Resistance Training

Is it Hard to Resistance Train at Home?

By Joe Talarico on May 3, 2021 10:45:00 AM
5 Minutes Reading Time


It is by no means hard to train at home, it just takes some planning. In fact, if there was one good thing to come out of being quarantined at home, it’s that it taught us we can still get a great workout (and might even prefer) staying at home.

Don’t feel like, just because you don’t have access to a gym with the wall to wall assortment of equipment that you can’t get the proper stimulus. All you need is some resistance bands and maybe a suspension trainer. Bonus points if you are able to get your hands on some weights.  

Most at home programs are designed poorly. They don’t allow progression or variety, giving the individual a way to see better results over time. It’s easy to go to the gym and pick different machines that tell you what muscle they target and keep adding weight. One thing to be wary of though, is not progressing by just turning it into cardio or plyometric exercises. A lot of individuals will make an exercise “harder” by turning it into a jump or explosive movement. Most of the population not only doesn’t need that skill set, but it can increase the risk of injury.  

Variations To Make It Harder

If those are still too easy, use these tools to make it more challenging.

Isometrics - Try holding the contraction for 2-3 seconds where the muscle is full engaged before repeating your next rep

Eccentrics - Slow down your lowering pace. So for push ups, take 3-4 seconds to come back down to the floor before doing the next rep.

Bands/Suspension Trainers - You can get resistance bands or a suspension trainer for relatively cheap these days. I like to bring them with me if I want to add further challenge to the exercises listed above. Not to mention a suspension trainer allows you a lot more options for all muscles.

Sample Routine

Do each exercise for 10-30 repetitions. Here are progressions if the exercise is too easy:

Bodyweight squats -> Single Leg Squats

Push-ups -> One arm Push-up or decline pushups

Band Rows -> Inverted bodyweight rows on suspension trainer -> Pull-ups

Banded deadlift -> Single Leg Romanian Deadlift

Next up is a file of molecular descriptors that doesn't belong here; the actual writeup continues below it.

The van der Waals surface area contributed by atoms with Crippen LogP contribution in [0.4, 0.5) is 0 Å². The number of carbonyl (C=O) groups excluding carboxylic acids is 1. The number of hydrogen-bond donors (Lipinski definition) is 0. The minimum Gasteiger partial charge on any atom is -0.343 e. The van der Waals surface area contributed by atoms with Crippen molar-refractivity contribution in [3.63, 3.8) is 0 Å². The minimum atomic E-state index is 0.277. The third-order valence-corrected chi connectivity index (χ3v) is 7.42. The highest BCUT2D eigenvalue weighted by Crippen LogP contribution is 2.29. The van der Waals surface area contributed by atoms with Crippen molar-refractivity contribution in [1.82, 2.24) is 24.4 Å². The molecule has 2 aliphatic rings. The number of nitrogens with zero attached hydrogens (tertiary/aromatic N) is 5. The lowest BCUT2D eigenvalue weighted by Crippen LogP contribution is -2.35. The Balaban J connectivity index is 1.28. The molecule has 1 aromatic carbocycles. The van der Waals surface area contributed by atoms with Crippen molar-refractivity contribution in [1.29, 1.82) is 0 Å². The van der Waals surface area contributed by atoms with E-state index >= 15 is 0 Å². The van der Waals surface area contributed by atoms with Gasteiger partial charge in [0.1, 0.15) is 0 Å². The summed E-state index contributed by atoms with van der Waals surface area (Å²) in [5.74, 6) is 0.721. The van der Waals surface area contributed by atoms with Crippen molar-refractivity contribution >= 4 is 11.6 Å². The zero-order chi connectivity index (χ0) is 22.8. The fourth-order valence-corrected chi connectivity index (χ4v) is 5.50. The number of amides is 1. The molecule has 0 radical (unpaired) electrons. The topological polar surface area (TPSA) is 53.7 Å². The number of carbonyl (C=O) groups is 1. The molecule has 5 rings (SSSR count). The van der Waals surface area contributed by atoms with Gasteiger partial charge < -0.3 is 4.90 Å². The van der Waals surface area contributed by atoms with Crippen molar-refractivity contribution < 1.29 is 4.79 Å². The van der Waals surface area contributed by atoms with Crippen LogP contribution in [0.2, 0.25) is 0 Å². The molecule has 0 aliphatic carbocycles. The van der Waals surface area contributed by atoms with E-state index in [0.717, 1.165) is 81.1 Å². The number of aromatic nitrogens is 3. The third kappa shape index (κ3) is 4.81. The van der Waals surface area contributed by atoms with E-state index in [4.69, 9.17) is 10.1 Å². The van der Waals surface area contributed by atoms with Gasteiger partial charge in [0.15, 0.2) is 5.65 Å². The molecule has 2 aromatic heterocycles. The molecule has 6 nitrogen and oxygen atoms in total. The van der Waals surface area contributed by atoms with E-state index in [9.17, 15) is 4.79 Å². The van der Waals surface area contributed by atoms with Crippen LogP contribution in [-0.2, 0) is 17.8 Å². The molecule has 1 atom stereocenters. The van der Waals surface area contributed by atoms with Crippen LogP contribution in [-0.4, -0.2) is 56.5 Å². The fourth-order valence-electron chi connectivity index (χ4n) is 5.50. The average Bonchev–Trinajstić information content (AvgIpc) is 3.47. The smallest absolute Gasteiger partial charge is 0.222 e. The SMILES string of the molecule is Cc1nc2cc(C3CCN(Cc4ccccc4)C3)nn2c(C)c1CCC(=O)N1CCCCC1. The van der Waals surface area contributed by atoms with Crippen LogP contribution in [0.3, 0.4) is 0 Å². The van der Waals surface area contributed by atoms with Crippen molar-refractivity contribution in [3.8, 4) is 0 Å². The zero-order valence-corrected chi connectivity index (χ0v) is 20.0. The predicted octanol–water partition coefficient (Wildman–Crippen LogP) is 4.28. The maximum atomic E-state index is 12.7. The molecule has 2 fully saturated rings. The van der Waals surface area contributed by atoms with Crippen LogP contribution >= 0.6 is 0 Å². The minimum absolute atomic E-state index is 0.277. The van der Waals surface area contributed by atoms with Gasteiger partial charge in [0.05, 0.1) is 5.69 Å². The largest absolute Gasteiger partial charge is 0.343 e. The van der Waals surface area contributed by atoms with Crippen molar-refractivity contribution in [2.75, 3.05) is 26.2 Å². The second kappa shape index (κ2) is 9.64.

Band Chops -> Chop Rotations on suspension trainer

To add/substitute For HIIT circuits (more on this later):

Tuck Jumps

Jumping Lunges

Mountain Climbers


Skater Jump

If you want additional, in full depth help, then I would recommend checking out our MAPS Anywhere Program for more progressions and complete guidelines towards a full and effective at home program. 

Reps - Since we can’t increase in weights, our only other option is to increase in reps. The research shows not only muscle maintenance, but even growth CAN still occur if you are putting a muscle through fatigue anywhere from 6-30 reps. Just keep in mind, the higher you go in reps, the closer to failure you have to go, since you aren’t getting as much tension built early on to fatigue the muscle. So if you are doing push-ups and hit 15 in the first week of quarantine, try to hit 16 or more in the second. And keep focusing on progressing that each week. You should be able to progress week to week unless the exercise was too difficult to begin with or form was sloppy.

If your goal is to just be healthy and fit, you can very easily achieve that within the comfort of your own home, and with minimal equipment. If your goal is to absolutely maximize your bodybuilding potential, then at some point you will probably need to get back to a gym, or build yourself a more legit setup at home.

Get Rid of the Distractions

For what it’s worth, I have a couple bands, and invested in adjustable dumbbells that went up to 90lbs each, and not only did it exceed my expectations this past year, I for SURE got muscle growth. I have to admit, if I had to attribute it to one thing it would have to be the lack of distraction, and limitation on weight. Because I had no one to “show off” in front of, or rush my sets, and because I knew I could only go so heavy on the weight ultimately, I maximized EVERY SINGLE REP.

I’m talking full on concentration squeezing at the peak contraction, and controlling and owning every rep as I lowered it. Growing a muscle is ultimately about creating a strong enough mind muscle connection to take that muscle through constant tension under increased load. By having no distractions, I was able to build a connection for every exercise and every body part that allowed me to properly exhaust the target muscle to get it to grow. This is something I will definitely take with me going back to the gym.

The Resistance Training Revolution | By Sal Di Stefano

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Joe Talarico

Joe is a certified Precision Nutrition and strength & conditioning coach. He assisted the UCLA Women’s Tennis team in winning their 2014 NCAA Championship Title, as well as study under the great strength coaches at Pepperdine University. He was a collegiate rower at the University of Rhode Island (where he got his Kinesiology degree) as well as an amateur physique competitor. He is currently the master trainer at Upgrade Labs in Santa Monica where he is combining his years of training clients in the gym with newer technology to optimize their performance and recovery. He also cohosts The RelationSH*T Show Podcast with his fiancée where they discuss all relationship topics unfiltered from who pays on dates, to open relationships.

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